Closer home, it is essential that we grasp the urgency of this narrative.  Let's focus our lens on India, where the cancer battlefront is becoming increasingly intense. Here, we anticipate a daunting 800,000 new cancer cases each year, which translates to a staggering 2,200 new cases every single day, according to the Indian Cancer Registry. The National Institutes of Health (NIH) data for 2022 reveals an estimated 1,461,427 new cancer cases, equivalent to 100.4 cases per 100,000 populations. Shockingly, one in nine people in India is destined to confront cancer in their lifetime.

However, it's crucial to emphasise the good news in this grim scenario. Many cancers are preventable if people make crucial lifestyle modifications and steer clear of habits that heighten their risk of this formidable disease. But cancer detection is done only in labs in hospitals and is available to less than 10 per cent of the world’s population which is the economically affording.

The beacon of hope in this battle is to take screening/ detection up to the patient’s doorstep. The key is 'Early & Easy Detection.' It's not just a matter of saving lives; it's about saving invaluable resources, sparing individuals from costly treatments, surgeries, and diagnostics.

The numbers may be staggering, but they also hold the key to a solution. We want to harness this knowledge to drive change, promote awareness, and save lives, by taking the lead in the fight against cancer, advocating for early detection, lifestyle modifications, and a brighter, healthier future for all.


Where does India stand in early detection of cancer?

The reality is stark and unsettling. A staggering 75 to 80 per cent of diagnosed patients confront advanced-stage disease upon diagnosis. It's a crisis that demands immediate, forceful action. Early cancer detection is the need of the hour. 

India takes the lead in oral cavity cancer cases, with a shocking 119,992 reported cases, constituting 33.8 per cent of the global total (International Cancer Society). The nation also ranks second in breast cancer cases, with 162,468 (17.8 per cent), and cervix uteri cancers, with 96,922 cases (30.7 per cent) in the entire Asian subcontinent. In India, every four minutes, a woman faces a breast cancer diagnosis, making up a staggering 14 per cent of all tumours in Indian women.

In this pressing context, the need for well-organised Early Detection services at outpatient settings cannot be overstated. Every patient who walks into a hospital displaying early signs and symptoms should have seamless access to screening, diagnosis, and treatment. It's a mission that requires continuous research and practical strategies to ensure early screening and detection services remain available, effectively reducing mortality rates across the population.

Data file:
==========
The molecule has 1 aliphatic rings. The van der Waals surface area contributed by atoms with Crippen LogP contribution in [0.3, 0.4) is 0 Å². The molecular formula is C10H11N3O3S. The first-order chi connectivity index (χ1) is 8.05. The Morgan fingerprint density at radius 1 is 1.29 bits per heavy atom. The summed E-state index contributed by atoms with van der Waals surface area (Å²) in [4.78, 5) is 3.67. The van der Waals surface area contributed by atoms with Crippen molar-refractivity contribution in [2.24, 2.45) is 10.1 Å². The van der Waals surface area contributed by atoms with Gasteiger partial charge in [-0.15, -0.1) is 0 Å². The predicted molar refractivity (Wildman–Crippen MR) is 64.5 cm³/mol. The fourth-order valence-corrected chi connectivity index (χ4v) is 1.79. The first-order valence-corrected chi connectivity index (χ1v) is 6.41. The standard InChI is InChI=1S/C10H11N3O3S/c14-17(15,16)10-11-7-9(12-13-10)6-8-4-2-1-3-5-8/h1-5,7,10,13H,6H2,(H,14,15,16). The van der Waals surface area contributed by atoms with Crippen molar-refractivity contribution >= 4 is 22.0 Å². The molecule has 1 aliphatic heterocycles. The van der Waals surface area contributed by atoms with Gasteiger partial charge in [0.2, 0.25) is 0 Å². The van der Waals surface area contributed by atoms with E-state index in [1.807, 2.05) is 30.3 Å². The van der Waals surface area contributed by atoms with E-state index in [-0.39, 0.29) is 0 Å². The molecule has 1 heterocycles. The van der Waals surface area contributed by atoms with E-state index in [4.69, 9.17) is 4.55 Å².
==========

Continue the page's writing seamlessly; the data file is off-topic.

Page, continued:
COVID-19, while subsiding after two arduous years, has wreaked havoc on essential health services, not only in India but globally. Early cancer detection services have suffered significantly, with routine screenings plummeting in both developed and developing countries.

Take an example of the largest cancer killing women across the world, which is, Breast Cancer. The standard of care for detecting breast cancer is either a physical exam or mammogram, which is available only to less than 10 per cent of the world’s population due to various reasons like cost, availability etc.

Based on mammography (which is only 60 million mammograms), currently only 2.3 million women are found to have breast cancer and half of these women succumb to the disease. As we understand, there are over 1.6 billion women over the age of 40 (age with the highest probability of getting breast cancer). If we extrapolate this figure, the results can be terrible. Statistics for men are also unknown.

The imperative of early cancer detection cannot be emphasised enough. It's the linchpin to improving survival rates, diminishing mortality and morbidity, and alleviating the societal disease burden. Our foremost goal in screening programmes is to identify cancer at its nascent stages, particularly when individuals are asymptomatic or have a family history of the disease. Early detection not only boosts cure rates but also makes treatment more accessible, thus guiding doctors and patients toward optimal outcomes.


Bhagwati Prasad